In keeping with Bernanke’s cautionary remarks about the unsettled state of the markets, some debt market participants worry that the recovery will prove short lived. While few are forecasting a return to the near paralysis of early in the year, the combination of continued caution among lenders and a deteriorating economy could make debt dearer and more difficult to come by.
The Wall Street Journal, in “Is Debt Thaw on Borrowed Time?” while recounting various signs of improvement in the corporate loan market, also warns of the potential for credit tightening:
“There’s no question the tone in the market is getting better,” says Jim Casey, co-head of leveraged finance at J.P. Morgan Chase.
He adds, however, that “there is some concern that this might be a short-term window of opportunity for issuers, since investors are still very focused on default rates and the potential severity of a recession.”
Banks and debt investors are treading carefully. While they are more open to financing deals where one corporation buys another, many are still somewhat reluctant to fund leveraged buyouts by private-equity firms…..
Investment banks, which incurred big losses after selling a lot of buyout debt at heavily discounted prices, are committing only to deals they can underwrite at a profit. And investors don’t want to be caught wrong-footed if corporate defaults spike.
“Risk tolerance is still pretty low,” says Daniel Toscano, a managing director of leveraged and acquisition finance at HSBC Securities in New York.
In “Is It Really Different This Time?” in Barron’s, Randall Forsyth notes that fixed income markets often price in a recovery after a round of monetary easing, but then resume their trajectory as the economy continues to flag:
There’s been a hiccup in every decline in the two-year Treasury note yield in the four major cycles since the mid-1980s. (The two-year T-note is the most actively traded security on the planet and reflects expectations about the Fed’s next move. [Robert] Kessler [of Kessler Investment Advisors] oncentrates on this portion of the yield curve and adjusts the effective duration of the portfolio by adding or subtracting leverage.)
But, after those temporary blips, the two-year note yield fell again, and onto new lows for the cycle….
The recurring script seems to be that after the initial phase of the financial squeeze that leads to the first cuts in interest rates, Wall Street essentially thinks that this monetary easing has cured all ills. But, while that addresses the problems of the financial markets, the economic woes in the real economy take longer to cure. That realization leads to the final downleg in rates, Kessler says.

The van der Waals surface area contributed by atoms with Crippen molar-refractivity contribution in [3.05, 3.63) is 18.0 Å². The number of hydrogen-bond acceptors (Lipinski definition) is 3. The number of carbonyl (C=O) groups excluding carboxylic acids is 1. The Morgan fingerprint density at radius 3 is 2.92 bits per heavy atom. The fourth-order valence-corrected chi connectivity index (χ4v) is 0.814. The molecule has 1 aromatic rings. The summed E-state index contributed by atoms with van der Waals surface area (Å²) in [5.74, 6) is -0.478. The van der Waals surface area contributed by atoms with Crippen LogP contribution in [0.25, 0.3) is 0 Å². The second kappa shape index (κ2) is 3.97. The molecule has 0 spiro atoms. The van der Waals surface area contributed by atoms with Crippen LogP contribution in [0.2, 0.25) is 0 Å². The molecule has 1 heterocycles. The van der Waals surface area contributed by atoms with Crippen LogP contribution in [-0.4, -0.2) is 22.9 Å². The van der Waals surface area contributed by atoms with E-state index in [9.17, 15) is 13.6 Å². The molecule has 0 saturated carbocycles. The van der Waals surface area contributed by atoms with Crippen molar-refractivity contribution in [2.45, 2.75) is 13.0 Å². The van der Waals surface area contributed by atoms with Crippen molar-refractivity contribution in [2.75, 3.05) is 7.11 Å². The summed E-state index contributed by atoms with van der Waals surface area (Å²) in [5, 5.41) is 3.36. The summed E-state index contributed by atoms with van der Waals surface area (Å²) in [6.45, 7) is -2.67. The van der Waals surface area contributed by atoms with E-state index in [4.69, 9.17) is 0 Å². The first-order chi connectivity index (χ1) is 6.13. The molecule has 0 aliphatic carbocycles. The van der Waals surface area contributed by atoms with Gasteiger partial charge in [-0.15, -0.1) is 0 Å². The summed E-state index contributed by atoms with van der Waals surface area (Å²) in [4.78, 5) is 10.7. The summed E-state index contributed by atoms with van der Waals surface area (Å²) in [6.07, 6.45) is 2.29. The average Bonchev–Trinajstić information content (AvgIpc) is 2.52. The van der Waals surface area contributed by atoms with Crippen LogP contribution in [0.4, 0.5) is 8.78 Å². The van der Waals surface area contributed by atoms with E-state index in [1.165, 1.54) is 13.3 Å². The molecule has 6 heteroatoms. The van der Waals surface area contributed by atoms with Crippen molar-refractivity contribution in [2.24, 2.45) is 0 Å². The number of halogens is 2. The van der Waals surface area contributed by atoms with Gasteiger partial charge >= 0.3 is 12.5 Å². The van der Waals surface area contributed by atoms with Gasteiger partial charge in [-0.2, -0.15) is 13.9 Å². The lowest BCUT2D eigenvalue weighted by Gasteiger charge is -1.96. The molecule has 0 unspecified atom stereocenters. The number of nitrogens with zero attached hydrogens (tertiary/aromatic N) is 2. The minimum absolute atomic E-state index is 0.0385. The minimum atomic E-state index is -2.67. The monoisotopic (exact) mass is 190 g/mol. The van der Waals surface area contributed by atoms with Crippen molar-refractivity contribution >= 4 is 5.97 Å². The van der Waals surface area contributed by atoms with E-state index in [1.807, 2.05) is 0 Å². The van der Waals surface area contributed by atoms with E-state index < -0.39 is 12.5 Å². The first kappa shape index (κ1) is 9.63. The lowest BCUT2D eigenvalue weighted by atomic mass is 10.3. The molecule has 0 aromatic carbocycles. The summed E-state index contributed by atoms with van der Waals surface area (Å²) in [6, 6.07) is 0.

That’s still to come, he continues. “Phase Two will be worse than Phase One,” he says. It will come when consumers pull up to the gas pumps and then have nothing left to spend on anything else. Combined with the impact from soaring food costs, that point isn’t far away…
As for inflation, Kessler also observes that it’s curious that with crude oil hitting $126 a barrel, gold hasn’t made net headway in three months. Tuesday, June gold futures lost $15.30 to $869.60 an ounce even as crude futures set a new mark.
While the charts of the current cycle looks almost like those of its three predecessors, Kessler fingers an important difference.
Then, the Fed could fuel a recovery by dropping interest rates. Housing, especially, would respond forcefully and lead the rest of the economy to recovery. But in past cycles, the mortgage market could readily provide credit to prospective buyers; not so any more. Credit this time is tighter, not by the Fed’s doing, but mortgage originators, which play an integral role in the process.
Consumers, Kessler continues, came out of the 1980s with high savings rates and liquid assets. Now, they’re tapped out because of a lack of savings in the past few years. And to sustain spending in excess of poor income growth, Americans used credit to keep spending. The limits on that are becoming apparent.
All in all, it really is different this time, Kessler says, invoking the mantra used by blinkered bulls for years. It is worse, he asserts, given the little response he sees in the real economy from the rate cuts that have taken place.
Stocks have rallied coming out of past credit cycles, but you have to be brave to expect the same this time, he contends. Treasury yields, however, are likely to fall to new lows once this inflation scare blows over, Kessler concludes.